In June 2004 as part of the ongoing negotiations, Inter's team manager Bruno Bartolozzi visited the village of Caracol de Oventic with another set of donations from the club. This injection of funds helped restore housing and water supplies to the village with the promise of ongoing “sustained support”; there was also the offer of football equipment to be supplied too.

There were a few stumbling blocks to the fixture being played. Firstly members of the EZLN do not show their face in public, this would have of course presented itself as a problem with airport security. The second obstacle was the Mexican government, who may not have been too happy with the idea of an armed group within its borders scoring a massive propaganda coup by it playing one of the most famous football clubs in the world. However President Vicente Fox's chief negotiator with EZLN said that he could foresee no issues with the fixture being played. The Mexican FA also gave their support to the match being played with spokesman Mauricio Zavala stating that “football is football; anyone with a ball can play it”

The details of the fixture were ironed out in a touching correspondence between Subcomandante Marcos and Massimo Moratti. Marcos wrote that he had been nominated as Head Coach and was responsible for “intergalactic relations”, though he self deprecatingly declared that nobody else wanted the job. There were suggestions as to whether the match should be played over one or two legs and where the games could be played; Marcos suggested rather grandly that 1968 Olympic Stadium could accommodate the Mexican leg of the tie. Los Angeles and Cuba were touted as venues too though Marcos admitted the former location would be difficult as the state governor “who substitutes steroids for his lack of neurons” was oppressive towards Latin migrants. Marcos also suggested that Rome could be used as a location for the return leg. He would also like a day spent in Genoa so he could graffiti the Christopher Columbus statue with all damages to be paid for by Inter of course.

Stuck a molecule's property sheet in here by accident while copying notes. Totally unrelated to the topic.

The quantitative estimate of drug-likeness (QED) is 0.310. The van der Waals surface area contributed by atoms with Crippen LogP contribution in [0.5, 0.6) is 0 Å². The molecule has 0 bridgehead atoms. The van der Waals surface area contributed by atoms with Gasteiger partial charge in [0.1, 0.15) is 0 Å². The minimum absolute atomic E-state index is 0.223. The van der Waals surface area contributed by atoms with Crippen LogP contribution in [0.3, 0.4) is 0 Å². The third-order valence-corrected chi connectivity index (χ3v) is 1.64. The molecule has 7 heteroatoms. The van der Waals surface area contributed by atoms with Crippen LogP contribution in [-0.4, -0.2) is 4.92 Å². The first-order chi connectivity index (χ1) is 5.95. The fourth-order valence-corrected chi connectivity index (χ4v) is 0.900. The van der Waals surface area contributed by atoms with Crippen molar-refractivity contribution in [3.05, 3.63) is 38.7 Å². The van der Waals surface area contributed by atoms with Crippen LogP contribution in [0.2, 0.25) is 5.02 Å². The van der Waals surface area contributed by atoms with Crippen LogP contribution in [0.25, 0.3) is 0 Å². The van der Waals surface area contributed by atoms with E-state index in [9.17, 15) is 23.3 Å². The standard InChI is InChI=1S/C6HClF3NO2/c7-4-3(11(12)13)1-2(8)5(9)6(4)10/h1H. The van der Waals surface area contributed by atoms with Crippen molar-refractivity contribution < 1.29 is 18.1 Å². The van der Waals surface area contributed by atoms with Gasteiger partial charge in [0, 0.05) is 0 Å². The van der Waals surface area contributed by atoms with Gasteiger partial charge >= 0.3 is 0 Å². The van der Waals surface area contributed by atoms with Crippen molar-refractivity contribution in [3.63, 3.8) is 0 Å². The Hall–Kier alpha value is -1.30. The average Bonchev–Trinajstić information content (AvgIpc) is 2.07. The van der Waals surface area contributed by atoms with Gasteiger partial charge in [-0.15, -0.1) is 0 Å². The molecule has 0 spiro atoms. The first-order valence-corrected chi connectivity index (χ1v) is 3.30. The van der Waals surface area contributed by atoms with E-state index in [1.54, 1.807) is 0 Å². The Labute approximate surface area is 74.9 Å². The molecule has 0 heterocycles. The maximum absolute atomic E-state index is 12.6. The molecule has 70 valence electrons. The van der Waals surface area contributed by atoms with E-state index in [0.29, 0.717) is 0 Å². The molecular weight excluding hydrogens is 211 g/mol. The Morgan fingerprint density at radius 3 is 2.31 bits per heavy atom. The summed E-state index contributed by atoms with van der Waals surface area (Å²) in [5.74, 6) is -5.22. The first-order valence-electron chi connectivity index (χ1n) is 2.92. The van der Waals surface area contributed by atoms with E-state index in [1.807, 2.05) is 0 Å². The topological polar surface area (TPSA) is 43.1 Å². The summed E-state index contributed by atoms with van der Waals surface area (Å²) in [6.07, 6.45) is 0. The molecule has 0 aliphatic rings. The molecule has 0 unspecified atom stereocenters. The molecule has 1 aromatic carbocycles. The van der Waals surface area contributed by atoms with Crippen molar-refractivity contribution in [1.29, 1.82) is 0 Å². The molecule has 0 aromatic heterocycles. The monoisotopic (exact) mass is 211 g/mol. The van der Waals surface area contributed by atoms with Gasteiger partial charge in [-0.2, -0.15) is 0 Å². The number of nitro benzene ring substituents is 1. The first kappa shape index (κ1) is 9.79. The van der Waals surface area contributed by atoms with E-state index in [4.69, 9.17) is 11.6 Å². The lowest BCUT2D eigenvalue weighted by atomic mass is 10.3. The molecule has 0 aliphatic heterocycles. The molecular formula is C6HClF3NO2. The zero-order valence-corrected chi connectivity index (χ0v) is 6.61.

Marcos also suggested that Diego Maradona could be employed as referee, Javier El Vasco Aguirre and Jorge Valdano as linesmen with Socrates to be used as fourth official. Proceeds from the Mexican leg were to go towards legal aid for political prisoners within Mexico and those from the Italian leg were to go towards migrants within the EU. Marcos signed his letter with a friendly warning that “in front of the goalposts, there will be neither mercy nor compassion”

Moratti's reply accepted the challenge suggesting that maybe the match could be played in a field in a way that children would innocently take part. He went on to say that “football can be an instrument for achieving important objectives…turns us all into children. Dreamers all”.

The fixture unfortunately never came to fruition, the EZLN continue their struggle and in May 2014 Subcomandante Marcos stepped down from his role amid rumours of poor health (something he denied). It never happened but the possible sight of Javier Zanetti and his teammates from one of the most famous clubs in the world playing football against balaclava clad Marxist rebels in the Mexican countryside would have been one of the most iconic sporting images of modern times.


Follow Chris on Twitter @carmband.